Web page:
Over the last years the validity of the theory of optimal taxation was discussed by many political economists. Canegrati (2007) demonstrated that if we move from the assumption that governments do not maximise the welfare of society but the probability of winning elections, in equilibrium tax rates are lower for the most powerful groups of society (and not for the poorest as in the optimal theory of direct taxation developed by Atkinson and Stiglitz). Atkinson may refer to: In Canada: Atkinson, Nova Scotia Atkinson Point, Northwest Territories Atkinson, Ontario In the United States of America: Atkinson, Illinois Atkinson, Indiana Atkinson, Maine Atkinson, Nebraska Atkinson, New Hampshire Atkinson, North Carolina In Dominica: Atkinson, Dominica, a village in the Carib Reserve Atkinson Film-Arts, a Canadian... Joseph Stiglitz (born February 9, 1943) is an American economist, author and winner of The Bank of Sweden Prize in Economic Sciences in Memory of Alfred Nobel (2001). ...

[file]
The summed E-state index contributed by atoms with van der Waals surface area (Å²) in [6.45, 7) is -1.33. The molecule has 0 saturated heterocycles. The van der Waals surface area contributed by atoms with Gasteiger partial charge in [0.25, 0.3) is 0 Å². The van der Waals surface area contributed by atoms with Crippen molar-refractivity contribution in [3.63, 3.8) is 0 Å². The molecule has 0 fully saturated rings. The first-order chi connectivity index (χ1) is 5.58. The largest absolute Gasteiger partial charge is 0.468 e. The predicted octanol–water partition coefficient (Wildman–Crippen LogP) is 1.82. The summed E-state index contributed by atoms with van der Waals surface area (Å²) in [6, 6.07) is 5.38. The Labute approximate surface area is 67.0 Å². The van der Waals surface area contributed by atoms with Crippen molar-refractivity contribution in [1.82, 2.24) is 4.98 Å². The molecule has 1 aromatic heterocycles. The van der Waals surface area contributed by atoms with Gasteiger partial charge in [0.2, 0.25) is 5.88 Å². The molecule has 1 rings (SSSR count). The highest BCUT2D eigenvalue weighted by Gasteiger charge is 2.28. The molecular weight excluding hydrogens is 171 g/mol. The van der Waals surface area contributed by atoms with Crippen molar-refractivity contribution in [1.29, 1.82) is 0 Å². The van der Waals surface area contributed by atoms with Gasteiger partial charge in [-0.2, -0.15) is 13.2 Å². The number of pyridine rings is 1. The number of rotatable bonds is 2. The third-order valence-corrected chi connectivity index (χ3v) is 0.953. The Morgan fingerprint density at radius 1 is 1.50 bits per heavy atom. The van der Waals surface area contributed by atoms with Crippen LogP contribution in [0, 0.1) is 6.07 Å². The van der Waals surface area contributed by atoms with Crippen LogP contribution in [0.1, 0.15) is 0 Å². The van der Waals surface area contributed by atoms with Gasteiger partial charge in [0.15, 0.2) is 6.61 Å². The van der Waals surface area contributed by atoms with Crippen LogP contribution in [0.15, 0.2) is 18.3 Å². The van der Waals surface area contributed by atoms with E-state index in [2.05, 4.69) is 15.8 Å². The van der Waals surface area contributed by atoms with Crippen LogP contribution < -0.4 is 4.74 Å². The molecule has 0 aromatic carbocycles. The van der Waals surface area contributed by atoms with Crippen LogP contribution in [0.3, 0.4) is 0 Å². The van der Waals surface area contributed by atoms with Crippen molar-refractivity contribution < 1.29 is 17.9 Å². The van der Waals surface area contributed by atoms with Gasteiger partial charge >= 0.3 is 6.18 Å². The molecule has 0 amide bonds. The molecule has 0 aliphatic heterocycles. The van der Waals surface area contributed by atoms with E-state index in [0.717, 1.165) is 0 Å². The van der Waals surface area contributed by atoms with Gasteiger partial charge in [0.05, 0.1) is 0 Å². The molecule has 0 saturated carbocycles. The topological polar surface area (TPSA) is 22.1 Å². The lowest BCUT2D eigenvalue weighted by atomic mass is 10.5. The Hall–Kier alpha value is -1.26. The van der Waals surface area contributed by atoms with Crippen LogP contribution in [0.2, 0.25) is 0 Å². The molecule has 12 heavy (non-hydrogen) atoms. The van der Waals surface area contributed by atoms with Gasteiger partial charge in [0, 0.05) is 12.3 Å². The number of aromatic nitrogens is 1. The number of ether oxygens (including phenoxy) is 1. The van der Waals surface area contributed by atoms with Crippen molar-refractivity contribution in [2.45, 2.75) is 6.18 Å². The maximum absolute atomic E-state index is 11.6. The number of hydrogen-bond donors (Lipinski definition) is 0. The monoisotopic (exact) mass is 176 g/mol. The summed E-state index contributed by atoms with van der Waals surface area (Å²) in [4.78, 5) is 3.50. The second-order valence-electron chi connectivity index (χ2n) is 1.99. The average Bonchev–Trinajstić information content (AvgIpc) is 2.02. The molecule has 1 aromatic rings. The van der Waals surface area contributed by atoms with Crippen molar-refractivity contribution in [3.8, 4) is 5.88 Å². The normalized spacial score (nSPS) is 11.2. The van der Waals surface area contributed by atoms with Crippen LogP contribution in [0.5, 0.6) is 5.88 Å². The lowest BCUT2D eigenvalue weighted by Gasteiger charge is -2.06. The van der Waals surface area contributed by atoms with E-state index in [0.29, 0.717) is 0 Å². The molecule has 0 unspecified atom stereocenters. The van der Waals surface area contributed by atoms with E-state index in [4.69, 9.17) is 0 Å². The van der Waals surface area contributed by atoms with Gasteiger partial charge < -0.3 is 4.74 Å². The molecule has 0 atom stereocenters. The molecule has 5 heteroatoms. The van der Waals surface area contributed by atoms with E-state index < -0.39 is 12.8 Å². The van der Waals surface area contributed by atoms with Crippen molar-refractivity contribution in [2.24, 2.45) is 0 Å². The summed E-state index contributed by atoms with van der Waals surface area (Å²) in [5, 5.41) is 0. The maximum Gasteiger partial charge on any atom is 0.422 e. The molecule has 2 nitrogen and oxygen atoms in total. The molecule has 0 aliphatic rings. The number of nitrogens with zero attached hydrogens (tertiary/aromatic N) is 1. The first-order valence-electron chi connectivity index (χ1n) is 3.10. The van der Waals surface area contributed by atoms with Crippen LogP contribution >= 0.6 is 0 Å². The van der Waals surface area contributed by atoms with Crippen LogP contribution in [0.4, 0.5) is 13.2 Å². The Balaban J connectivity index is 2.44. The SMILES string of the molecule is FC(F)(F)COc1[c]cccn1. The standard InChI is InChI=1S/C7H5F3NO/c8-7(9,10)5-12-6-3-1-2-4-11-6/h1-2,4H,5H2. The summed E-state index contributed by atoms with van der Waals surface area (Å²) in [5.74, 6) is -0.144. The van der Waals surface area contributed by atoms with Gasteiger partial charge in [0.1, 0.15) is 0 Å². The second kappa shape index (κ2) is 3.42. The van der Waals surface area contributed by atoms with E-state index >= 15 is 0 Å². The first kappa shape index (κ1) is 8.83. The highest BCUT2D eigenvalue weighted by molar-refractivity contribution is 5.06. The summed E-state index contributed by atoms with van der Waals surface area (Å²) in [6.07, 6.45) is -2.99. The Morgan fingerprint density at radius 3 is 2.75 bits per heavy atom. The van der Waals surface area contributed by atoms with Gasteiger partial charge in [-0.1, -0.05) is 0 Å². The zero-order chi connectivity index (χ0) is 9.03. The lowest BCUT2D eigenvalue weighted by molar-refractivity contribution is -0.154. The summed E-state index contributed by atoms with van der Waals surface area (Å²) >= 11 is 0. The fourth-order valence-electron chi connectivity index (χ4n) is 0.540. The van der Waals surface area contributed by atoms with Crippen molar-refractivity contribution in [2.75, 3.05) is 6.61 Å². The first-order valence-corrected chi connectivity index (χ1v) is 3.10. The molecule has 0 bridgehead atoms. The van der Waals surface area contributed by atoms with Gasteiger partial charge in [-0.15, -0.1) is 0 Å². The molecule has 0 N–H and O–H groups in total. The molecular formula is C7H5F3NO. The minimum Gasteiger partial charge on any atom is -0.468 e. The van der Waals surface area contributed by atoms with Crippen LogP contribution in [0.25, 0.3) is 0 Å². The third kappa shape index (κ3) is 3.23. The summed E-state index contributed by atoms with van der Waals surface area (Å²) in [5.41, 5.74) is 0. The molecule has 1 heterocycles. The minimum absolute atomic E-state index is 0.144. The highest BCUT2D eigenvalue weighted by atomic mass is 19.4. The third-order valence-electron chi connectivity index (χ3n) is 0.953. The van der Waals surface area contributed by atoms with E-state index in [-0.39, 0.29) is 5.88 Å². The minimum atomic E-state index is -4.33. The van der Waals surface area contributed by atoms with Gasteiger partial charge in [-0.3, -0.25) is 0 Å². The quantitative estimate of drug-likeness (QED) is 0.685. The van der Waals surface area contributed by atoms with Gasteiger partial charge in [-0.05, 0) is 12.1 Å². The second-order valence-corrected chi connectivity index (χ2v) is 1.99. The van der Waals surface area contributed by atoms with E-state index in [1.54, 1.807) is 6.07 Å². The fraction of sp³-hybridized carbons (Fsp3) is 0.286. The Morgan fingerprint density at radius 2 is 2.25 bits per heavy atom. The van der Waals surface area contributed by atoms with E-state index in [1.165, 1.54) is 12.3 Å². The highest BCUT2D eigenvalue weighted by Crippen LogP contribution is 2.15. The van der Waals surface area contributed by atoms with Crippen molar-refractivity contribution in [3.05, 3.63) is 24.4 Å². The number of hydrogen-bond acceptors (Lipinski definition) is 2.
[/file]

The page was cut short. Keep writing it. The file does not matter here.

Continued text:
Transparency and simplicity

Another concern is that the complicated tax codes of developed economies offer perverse economic incentives. The more details of tax policy there are, the more opportunities for legal tax avoidance and illegal tax evasion; these not only result in lost revenue, but involve additional deadweight costs: for instance, payments made for tax advice are essentially deadweight costs because they add no wealth to the economy. Perverse incentives also occur because of non-taxable 'hidden' transactions; for instance, a sale from one company to another might be liable for sales tax, but if the same goods were shipped from one branch of a corporation to another, no tax would be payable. This article contrasts tax evasion, tax avoidance and tax mitigation. ... This article contrasts tax evasion, tax avoidance, tax resistance and tax mitigation. ... A sales tax is a consumption tax charged at the point of purchase for certain goods and services. ...